Malory Towers (Season 4) – CBBC


It’s lovely to see this back for a fourth series.  It’s obviously proven to be a hit – so take that, all ye Blyton naysayers, especially the primary school teachers who used to moan about how much time I spent reading her books!

In the book, new girls Clarissa, Connie and Ruth are in the same form as Darrell & co, but the BBC have put them in the First Form with Felicity, June and Susan.  It’ll upset purists, but I can see why they’ve done it.   I can’t think of any mention of any other girls in that form, other than Jo who doesn’t appear until a later book, and it’d look a bit daft to have a form with only three girls in it!

Also, Darrell’s been made head of the entire Lower School, not just her own form, which gives her authority over Felicity and should make for some interesting sibling interaction.  But I assume that we’re still going to get the “canon” storylines of Connie’s behaviour towards Ruth, Gwen’s wish to be friends with Clarissa. and Darrell losing her temper.

Incidentally, Enid Blyton really muddled her form systems in the fourth book of the series!  We’d had the First Form, the Second Form and the Third Form, but then suddenly we had the Upper Fourth, with Ruth talking about moving up into the Lower Fifth.  Er, no.  If you’re using the Upper IV, Lower V system, Upper IV is the third year and Lower V is the fourth year, and the first and second years are Upper III and Lower IV respectively!  In this adaptation, they were just referred to as “the Fourth Form”!

Anyway, as I said, it’s great to have this back, and I look forward to watching it all!


The Little Missus by Elinor M Brent-Dyer


Hooray, I have now read all of Elinor M Brent-Dyer’s books!   This is a short historical novel, set in Kent and Dorset during the Napoleonic Wars.  Unlike The Little Marie-Jose, in which the peasants are the goodies and the aristocrats are the baddies, our heroine is the daughter of an English lord and a late French “Pretty Mamma” who had to flee from “wicked Robespierre”.  Lower class people are either faithful servants or a bit thick and, if male, spend most of their time in the pub.

The Little Missus has four much older half-brothers – whom Elinor, as she does, refers to as “step-brothers”.  One of them, Roger, is disowned by his father for marrying Pleasance, the daughter of the family’s steward.  For various reasons, the Little Missus is then packed off to stay with her Great-Aunt Susannah.

Great-Aunt Susannah is planning to evict Seth, who runs the local pub, for getting drunk and swearing a lot and other such heinous crimes.  Meanwhile, she and the Little Missus bump into Roger, who just happens to be living nearby, and she punishes the Little Missus for speaking to him.

So the Little Missus runs away, but only gets as far as the pub before she hurts her ankle, and is rescued by Seth’s wife Mary … and overhears Seth plotting to burn down Great-Aunt Susannah’s house.  In the meantime, a message has been sent to Roger, but he’s away, so Pleasance comes instead, and Great-Aunt Susannah sees that she’s a lady really.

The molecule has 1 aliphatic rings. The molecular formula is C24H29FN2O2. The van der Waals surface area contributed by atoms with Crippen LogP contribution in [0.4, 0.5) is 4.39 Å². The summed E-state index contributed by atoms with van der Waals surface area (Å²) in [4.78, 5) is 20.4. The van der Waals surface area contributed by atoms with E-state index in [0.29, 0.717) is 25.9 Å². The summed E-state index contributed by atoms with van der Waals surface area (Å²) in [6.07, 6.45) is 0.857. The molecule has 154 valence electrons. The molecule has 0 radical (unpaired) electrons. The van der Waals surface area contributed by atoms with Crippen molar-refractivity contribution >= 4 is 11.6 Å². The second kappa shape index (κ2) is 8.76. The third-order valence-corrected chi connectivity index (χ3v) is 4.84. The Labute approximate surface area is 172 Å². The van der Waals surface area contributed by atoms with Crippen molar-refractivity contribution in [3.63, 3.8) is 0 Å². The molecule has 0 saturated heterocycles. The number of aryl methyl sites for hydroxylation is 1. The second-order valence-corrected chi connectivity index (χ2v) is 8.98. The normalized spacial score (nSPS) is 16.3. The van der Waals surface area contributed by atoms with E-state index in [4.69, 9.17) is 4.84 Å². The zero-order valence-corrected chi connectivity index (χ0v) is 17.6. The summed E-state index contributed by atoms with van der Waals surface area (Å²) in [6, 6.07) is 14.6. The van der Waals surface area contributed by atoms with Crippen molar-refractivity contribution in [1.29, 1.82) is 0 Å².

Seth and his mates, the Little Missus and Mary, Roger, and Dear Papa and one of his other sons, then all head for Great-Aunt Susannah’s house.   Roger, who fortunately carries a pistol around with him, shoots and injures one of the baddies,  some soldiers turn up, the plot is foiled, and Dear Papa, Roger, Pleasance, the Little Missus and Great-Aunt Susannah are all reconciled and live happily ever after.

It’s a bit of a daft story, and it’s not very long, but I’m so glad to have read all of Elinor’s books at last, 40 years after I read my first Chalet School book!

The Little Marie-Jose by Elinor M Brent-Dyer


This is a historical adventure story, set in late 17th/early 18th century France, New England and Quebec … and rather exaggerating the conditions of the time, which I suppose at least made it dramatic!   There’s a strong religious theme to it, but it isn’t nearly as preachy as I was expecting: I actually rather enjoyed it.  And it was one of only two of Elinor M Brent-Dyer’s books which I hadn’t read, so I’m very glad to have got a copy of it at last.

The foreword takes a reference to its being 100 years before the French Revolution literally, and therefore takes the start of the book as being in 1689; but there’s also a reference to having heard of Cotton Mather, so maybe it’s meant to be just after the Salem Witch Trials of 1692.  Or maybe they’d heard about his earlier witch trials.  And was he really that notorious in France anyway?  Am I overthinking this?!  Anyway. What isn’t mentioned at all is the Revocation of the Edict of Nantes.   I appreciate that the book was written just after Elinor’s conversion to Catholicism, but the emphasis on Evil Puritans persecuting Those of the True Faith, with not the slightest reference to the fact that Catholics also persecuted Protestants, gets a bit much.  I could also have done without all the thees, thous, dosts, etc, but I suppose they were meant to make the book seem more historical.

Our family are forced to flee after 10-year-old Marie-Jose slaps the local seigneur’s spoilt daughter, who’d drowned her kitten and whom she was frightened was going to kidnap her baby brother.  It’s a jolly good job that they do so, as we later learn that the said seigneur was going to send both children away to do hard labour in factories.  And it’ll be 100 years before the Revolution happens, and frees the oppressed peasantry.

I’m not entirely sure that ancien regime France was full of child-kidnappers, or indeed juvenile aristocratic kitten-murderers, but it’s interesting to see Elinor taking such a strong stance against the ruling classes and in favour of the peasantry, and praising the French Revolution as a time of liberation.  There’s also that idea of Simple Peasants and True Faith which we get when Elinor writes about Oberammergau in The Chalet School and Jo, and also in 19th century movements such as Russian Slavophilism.